The news of the completion of Burj Dubai drove me mad. How come some Bedouins, forty years down from riding camels, have built yet another world wonder while we Israelis have…what? Oh, the mini-Israel exhibition, a piece of trash. The only building in the country worthy of mention is Yad Vashem, and even that is bizarrely small. Shall we have an industry besides the Holocaust industry?

And no, Dubai’s great endeavors are not about oil wealth. The emirate pumps meager 80,000 bpd, an amount comparable to the Sinai oilfields, which Israel gave away to Egypt for a piece of paper titled “peace treaty.” And yes, Dubai is actually very smart to incur $80 billion in unserviceable debt, it is the investors who are stupid, and there is never lack of stupid investors. The people who invested for years in Bernie Madoff’s obviously fraudulent schemes are not in a position to preach business morality. Also consider that America built itself by milking European investors through stock market bubbles and crushes: the money entered the American economy, never to be repaid. Or, for something more official and closer to home, you may have heard about Mossad’s “power plant” scam in Bangladesh, which netted the security service upwards of half a billion dollars.

Dubai’s type of luxurious mega-project is not necessarily economically inefficient, but luxurious goods only thrive in booming markets. The Palm Island’s villas were sold in advance, though hotels there had little chance for full occupancy. It boils down to hype: if the destination is sufficiently fashionable, both buyers and investors will flock to it. Israel has many qualities that could enable it to become such a fashionable destination: it’s close to Europe, yet exotic; its climate is hot, yet sufficiently mild most of the year; salaries are low enough to offer economic opportunities to investors, but people possess substantial work ethics; all parts of the country are close to its airport and seaports, yet there are many secluded retreats, and the population is interesting and friendly. Only two things are lacking: a business-friendly government and a perception of security. In the Emirates, business friendliness is staggering. It is not only about a tax-free environment, but the government’s policy of going an extra ten miles to help businesses. Once you’re well-connected—and you have to be for any large project—there is no red tape whatsoever. That situation is changing slowly for the worse as the country acquires its own bureaucracy, but any upper-level decision can still be pushed through very quickly. This friendliness is not only enjoyed by big businesses. It is customary for the top manager of a free zone to call his tenants once in a while to see if they need any help, even with such matters as visas for their employees or government contacts for their owners. New factories are welcome: all permits in free zones are issued within days, electricity substations are installed the next day, and sea containers often cleared through port and customs within one hour.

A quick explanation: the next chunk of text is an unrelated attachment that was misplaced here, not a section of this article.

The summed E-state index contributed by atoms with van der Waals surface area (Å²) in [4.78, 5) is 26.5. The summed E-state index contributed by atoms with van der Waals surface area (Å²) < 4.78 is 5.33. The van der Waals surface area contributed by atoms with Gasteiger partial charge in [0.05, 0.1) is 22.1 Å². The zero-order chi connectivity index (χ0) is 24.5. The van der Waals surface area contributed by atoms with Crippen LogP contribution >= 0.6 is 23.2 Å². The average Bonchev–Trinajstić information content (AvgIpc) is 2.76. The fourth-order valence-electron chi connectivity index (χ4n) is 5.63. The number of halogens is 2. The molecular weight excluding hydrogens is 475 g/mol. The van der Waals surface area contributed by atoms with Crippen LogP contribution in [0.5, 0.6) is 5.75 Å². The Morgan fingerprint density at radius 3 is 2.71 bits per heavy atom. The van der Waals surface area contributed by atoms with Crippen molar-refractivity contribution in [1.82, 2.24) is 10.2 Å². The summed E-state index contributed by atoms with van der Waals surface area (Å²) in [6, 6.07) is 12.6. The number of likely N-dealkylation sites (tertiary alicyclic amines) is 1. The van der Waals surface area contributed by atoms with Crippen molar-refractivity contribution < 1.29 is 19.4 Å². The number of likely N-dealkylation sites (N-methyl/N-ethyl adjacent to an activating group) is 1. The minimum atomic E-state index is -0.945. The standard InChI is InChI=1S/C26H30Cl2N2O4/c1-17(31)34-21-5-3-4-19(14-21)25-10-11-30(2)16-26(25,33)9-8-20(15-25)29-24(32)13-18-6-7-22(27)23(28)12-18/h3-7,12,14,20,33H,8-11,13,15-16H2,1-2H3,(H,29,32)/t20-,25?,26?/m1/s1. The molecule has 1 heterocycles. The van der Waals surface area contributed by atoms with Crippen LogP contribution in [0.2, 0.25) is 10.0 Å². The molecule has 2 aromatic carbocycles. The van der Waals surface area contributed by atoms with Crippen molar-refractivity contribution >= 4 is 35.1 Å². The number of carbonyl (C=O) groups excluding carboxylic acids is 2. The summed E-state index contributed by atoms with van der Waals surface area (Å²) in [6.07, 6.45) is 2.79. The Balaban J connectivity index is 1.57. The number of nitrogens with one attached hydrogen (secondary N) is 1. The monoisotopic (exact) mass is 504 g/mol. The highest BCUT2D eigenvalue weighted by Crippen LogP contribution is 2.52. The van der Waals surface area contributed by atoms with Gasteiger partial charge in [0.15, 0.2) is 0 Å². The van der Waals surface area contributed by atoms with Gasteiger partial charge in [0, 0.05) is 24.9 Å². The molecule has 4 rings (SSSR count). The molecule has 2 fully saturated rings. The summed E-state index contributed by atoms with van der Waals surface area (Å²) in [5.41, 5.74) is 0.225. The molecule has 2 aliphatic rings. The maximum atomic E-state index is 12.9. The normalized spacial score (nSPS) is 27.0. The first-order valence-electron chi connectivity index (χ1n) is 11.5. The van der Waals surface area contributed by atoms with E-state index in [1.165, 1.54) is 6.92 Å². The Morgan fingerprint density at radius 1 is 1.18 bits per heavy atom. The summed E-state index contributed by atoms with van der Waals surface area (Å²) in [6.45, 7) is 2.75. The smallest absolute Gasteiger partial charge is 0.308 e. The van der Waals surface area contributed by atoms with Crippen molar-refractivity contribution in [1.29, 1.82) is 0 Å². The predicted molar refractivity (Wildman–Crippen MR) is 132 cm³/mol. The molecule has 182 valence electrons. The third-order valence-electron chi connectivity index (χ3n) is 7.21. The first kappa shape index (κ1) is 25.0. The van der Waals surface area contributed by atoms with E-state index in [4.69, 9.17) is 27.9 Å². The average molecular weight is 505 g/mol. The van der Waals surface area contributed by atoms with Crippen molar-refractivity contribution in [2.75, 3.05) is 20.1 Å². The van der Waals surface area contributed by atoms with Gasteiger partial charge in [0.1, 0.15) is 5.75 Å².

Jews are very good at nearly everything they do. When they embarked on creating a bureaucracy, they created the best bureaucracy in the world, one which small entrepreneurs find Kafka-esque, and which even large investors overcome only with great difficulty. Did we have to abandon Jericho to build a casino there? What was wrong with building casinos in Israel?

I visited a friend in Egypt once, and returned eight months later. On the second visit, I saw a new building at his factory. He was surprised when I told him that eight months in Israel isn’t even long enough to get a building permit. Why do we need building permits? Once a certified architect has signed the project documentation, who is some government official to second-guess him? Why should there be zoning for commercial construction? The land owner has a strong economic interest in not offending neighborhood sensibilities because he depends on his neighbors for sales. Why can agricultural land not be used for construction, why is subsidized, grossly inefficient agriculture more important to society than inexpensive housing?

The great numbers of Israelis who emigrate to developed countries do so not because of the downfall of Zionist values in the Jewish state; they won’t find more Jewish values in Canada. Rather, they are making the simple and eminently sensible human decision not to waste their lives. If purchasing-power-parity wages in American hi-tech are five times higher than in Israel, that means that an Israeli immigrant to the United States earns in one day what he used to earn in a week. If one can work only on Thursday, why he should work Sunday to Wednesday as well, for the same money?

There is no cure for Israel’s economic problems short of abandoning all permits, banning trade unions, and delegitimizing monopolies. Then Israel would be a great country for any activity.